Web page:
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Gusinsky: Media baron of the East
MOSCOW, Russia -- Media magnate Vladimir Gusinsky is sometimes compared to Western media barons like Rupert Murdoch for championing liberal, pro-Western ideas through his business empire.
And the lawyers who are fighting to block the father-of-two's return to Russia from Spain where he has been arrested, say the allegations of fraud he faces back home are politically motivated.
His Media-Most holding company is the nucleus of Russia's only independent media empire with outlets including NTV television, Ekho Moskvy radio and the Sevodnya and Itogi newspapers.
His media once strongly backed Boris Yeltsin as president, notably in the 1996 election, but have since become increasingly critical of the Kremlin, notably of the military campaigns in Chechnya.
Russian liberals and Western commentators have linked the moves by authorities against Media-Most to fears of a clampdown on free speech and democratic freedoms under President Vladimir Putin, elected in March.
Gusinsky, 48, who studied the gas and oil industries, worked as a theatre director and who even drove a private taxi before launching his business empire, has said that Russian authorities were using strong-arm methods to gag him.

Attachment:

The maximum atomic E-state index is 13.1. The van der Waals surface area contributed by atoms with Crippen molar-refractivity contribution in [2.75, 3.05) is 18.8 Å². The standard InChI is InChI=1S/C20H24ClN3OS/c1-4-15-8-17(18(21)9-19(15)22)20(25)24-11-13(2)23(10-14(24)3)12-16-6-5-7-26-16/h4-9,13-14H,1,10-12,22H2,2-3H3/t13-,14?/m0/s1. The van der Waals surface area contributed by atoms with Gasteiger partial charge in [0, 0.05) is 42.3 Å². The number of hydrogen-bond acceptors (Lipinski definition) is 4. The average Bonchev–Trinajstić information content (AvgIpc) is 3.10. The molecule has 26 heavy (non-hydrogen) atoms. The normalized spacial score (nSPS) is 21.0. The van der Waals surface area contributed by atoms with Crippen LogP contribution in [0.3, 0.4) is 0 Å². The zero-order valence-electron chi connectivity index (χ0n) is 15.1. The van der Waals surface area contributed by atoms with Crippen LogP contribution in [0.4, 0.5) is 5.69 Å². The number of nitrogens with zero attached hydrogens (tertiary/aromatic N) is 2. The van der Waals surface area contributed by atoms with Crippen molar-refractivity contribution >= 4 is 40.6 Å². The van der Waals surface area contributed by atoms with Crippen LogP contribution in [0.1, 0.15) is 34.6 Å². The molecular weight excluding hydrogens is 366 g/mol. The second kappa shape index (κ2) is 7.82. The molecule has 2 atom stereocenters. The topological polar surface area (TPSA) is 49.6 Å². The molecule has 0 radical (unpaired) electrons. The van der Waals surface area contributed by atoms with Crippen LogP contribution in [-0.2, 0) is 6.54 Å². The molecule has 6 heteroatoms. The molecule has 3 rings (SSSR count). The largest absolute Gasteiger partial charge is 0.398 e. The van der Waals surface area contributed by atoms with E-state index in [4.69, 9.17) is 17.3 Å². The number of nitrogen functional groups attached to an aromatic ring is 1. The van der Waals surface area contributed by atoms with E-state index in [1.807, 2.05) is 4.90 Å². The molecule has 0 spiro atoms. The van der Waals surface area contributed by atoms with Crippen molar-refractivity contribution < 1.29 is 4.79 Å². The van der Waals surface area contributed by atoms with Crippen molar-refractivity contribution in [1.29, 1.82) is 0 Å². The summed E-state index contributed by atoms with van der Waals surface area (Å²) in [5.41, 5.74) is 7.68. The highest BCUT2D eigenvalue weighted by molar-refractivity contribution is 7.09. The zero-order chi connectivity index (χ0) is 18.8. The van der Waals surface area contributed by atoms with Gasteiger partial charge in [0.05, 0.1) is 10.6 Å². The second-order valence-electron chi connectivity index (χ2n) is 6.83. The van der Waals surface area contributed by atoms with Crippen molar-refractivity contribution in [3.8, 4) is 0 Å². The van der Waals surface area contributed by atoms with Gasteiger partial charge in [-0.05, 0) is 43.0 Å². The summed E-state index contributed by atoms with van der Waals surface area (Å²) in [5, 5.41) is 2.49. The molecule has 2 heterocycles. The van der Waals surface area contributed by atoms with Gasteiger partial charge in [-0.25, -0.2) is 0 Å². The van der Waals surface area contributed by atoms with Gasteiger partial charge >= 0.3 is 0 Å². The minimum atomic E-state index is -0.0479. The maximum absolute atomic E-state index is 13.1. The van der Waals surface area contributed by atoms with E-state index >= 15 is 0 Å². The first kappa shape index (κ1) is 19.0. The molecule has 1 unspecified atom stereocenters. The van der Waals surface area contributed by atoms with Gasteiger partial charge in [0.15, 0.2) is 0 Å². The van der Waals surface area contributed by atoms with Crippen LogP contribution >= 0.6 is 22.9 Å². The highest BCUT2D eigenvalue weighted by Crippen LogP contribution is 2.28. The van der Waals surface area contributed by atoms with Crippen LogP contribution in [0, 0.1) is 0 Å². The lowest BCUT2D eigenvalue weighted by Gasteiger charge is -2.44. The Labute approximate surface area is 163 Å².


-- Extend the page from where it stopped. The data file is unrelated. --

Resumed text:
He said they had used the threat of prison to force him to turn over control of NTV to the state-dominated natural gas monopoly Gazprom, which had guaranteed nearly $500 million of Gusinsky's debt.
The settlement that Media-Most finally reached with Gazprom stripped Gusinsky of his controlling stake in NTV, by far the most influential source of information outside the Kremlin's control.
Media-Most now holds 49.5 percent of the television station's shares while Gazprom holds 46 percent. But Media-Most's stake includes 19 percent held by a bank and pledged to Gazprom as collateral on loans coming due next year.
Ability to survive
The two companies have pledged to work together to find a foreign buyer for a large stake in NTV to prevent Gazprom from taking control next year, but so far no investor has publicly come forward.
Gusinsky's NTV played a groundbreaking role in Russian journalism in the 1990s, especially during the 1994-96 first Chechen War, making its name with daring, professional and often sharply critical frontline reporting.
Media-Most's relations with the Kremlin have blown hot and cold for years. In 1994 security forces controlled by Yeltsin's powerful chief bodyguard Alexander Korzhakov raided Gusinsky's offices and held his men for hours lying in the snow.
Many said at the time the attack had dealt a death blow to Gusinsky's career in a country where good ties with the Kremlin are paramount. But he showed an amazing ability to survive and soon switched back to the Kremlin camp.
In 1996, he was one of the seven so-called "oligarchs" -- politically influential businessmen -- to rally behind the visibly ailing and unpopular Yeltsin and help him beat off a strong Communist challenge and win a second term in office.
But after Russia's 1998 financial crash, Gusinsky's media empire fell on hard times.
He has been in self-imposed exile since Russian prosecutors issued an international warrant for him earlier this month after he failed to appear for questioning in November.
The businessman, also head of Russia's Jewish Congress, was detained in June for three days but released after prosecutors ruled the embezzlement charges lacked substance.
Reuters contributed to this report.
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